Student Tanya Matthews clasped the colossal page with both white-gloved hands and slowly began to turn.
What greeted the international studies major on the other side? A three-foot long image of ducks.
“I’m so excited students are actually using these,” says donor Katie Levi, eyeing, with Matthews, the birds’ emerald feathers and chestnut flanks.
The ducks depicted – North American shovelers – are common, found in shallow wetlands and marshes across the Palmetto State. The image itself, however, is anything but.
“Drawn from nature by J.J. Audubon,” says Harlan Greene, head of Addleston Library’s Special Collections, reading aloud the caption tucked below the spoonbills’ webbed feet.
Yes, that Audubon – John James, the famed naturalist and illustrator of Birds of America whose name is synonymous with avian art and the wildlife conservancy bearing his name.
During her visit to Special Collections this past January, Levi donated a double elephant folio reproduction of Audubon’s seminal work first printed between 1827-1838.
Bound in dark green leather and heavily stamped in gilt, the facsimile features 435 life-size portraits of every bird then-identified in the United States. “Double elephant” is a printer’s term referring to the size of the facsimile’s four folios, each of which stand a staggering 40 inches tall.
Many Cougars will be familiar with Audubon’s work – modern prints perch in homes and hotels across the Holy City as well as in the College’s historic King George IV Inn.
The College of Charleston Foundation in fact owns a complete original set of Birds of America, one of an estimated 120 still intact today. As part of a perennial display in Special Collections, the four folios take turns in a secure glass case.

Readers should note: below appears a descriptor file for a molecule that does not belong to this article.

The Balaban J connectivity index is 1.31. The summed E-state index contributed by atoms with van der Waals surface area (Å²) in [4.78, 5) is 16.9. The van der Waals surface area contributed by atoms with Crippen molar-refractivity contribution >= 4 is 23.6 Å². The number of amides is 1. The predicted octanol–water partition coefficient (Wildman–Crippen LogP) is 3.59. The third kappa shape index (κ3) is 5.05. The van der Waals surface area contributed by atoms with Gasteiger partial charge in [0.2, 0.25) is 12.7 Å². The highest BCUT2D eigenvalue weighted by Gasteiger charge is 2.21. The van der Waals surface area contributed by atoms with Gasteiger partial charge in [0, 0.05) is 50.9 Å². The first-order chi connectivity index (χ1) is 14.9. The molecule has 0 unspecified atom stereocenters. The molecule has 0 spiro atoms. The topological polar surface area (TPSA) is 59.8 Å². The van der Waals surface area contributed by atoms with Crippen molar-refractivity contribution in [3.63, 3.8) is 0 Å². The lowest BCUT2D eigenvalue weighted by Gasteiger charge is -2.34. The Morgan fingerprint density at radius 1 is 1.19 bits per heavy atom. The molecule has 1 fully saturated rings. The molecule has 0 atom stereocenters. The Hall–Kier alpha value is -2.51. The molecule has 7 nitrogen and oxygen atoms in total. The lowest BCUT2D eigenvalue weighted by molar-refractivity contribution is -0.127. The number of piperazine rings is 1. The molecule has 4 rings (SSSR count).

This treasure is necessarily restricted. In 2010, an identical set sold at Sotheby’s in London for $11.5 million, the second highest price ever paid at auction for a single printed work.
The Pentagon-level protection required by the original Birds of America is what makes Levi’s donation of a full-size facsimile so important for students and researchers. It is meant to be touched.
“Mrs. Levi’s generous gift allows our patrons to experience the collection without there being any chance of damaging the too-valuable originals,” Greene says. “It’s as close as possible to getting up close and personal to one of the most magnificent works ever published.”
Flipping through the flock of folios during Levi’s January visit, one can’t help but wonder: How did this set make its way to her in Sumter, South Carolina?
The answer comes down to a bird. But not the Carolina Parrot or some other rare and resplendent flying fauna. Rather, it’s that most common of our feathered friends: Columba livia domestica, the domestic pigeon.
The story begins with Levi’s father-in-law, Wendell Mitchell Levi, Sr.
A proud and athletic alumnus of the College (Class of 1912), he captained the Cougars’ track, baseball and basketball teams during his senior year. The latter he led to local and state championships. His robust frame and coiffed hair make him easy to spot in the period’s yearbooks.
A lawyer by training, Wendell Levi, Sr. served stateside during the First World War as a commissioned officer in the U.S. Army Signal Corps. He was placed in charge of a particularly important aspect of the Signal Corps’ South Eastern Department: The Pigeon Section.
No, that is not a codeword.
The Great War of 1914-1918 witnessed the inaugural use of airplanes, chemical weapons and other complex industry. But when it came to battlefield communication, the pigeon still carried the day. At least 600 American birds saw service in France. One in particular – Cher Ami – received the Croix de Guerre for conspicuous gallantry.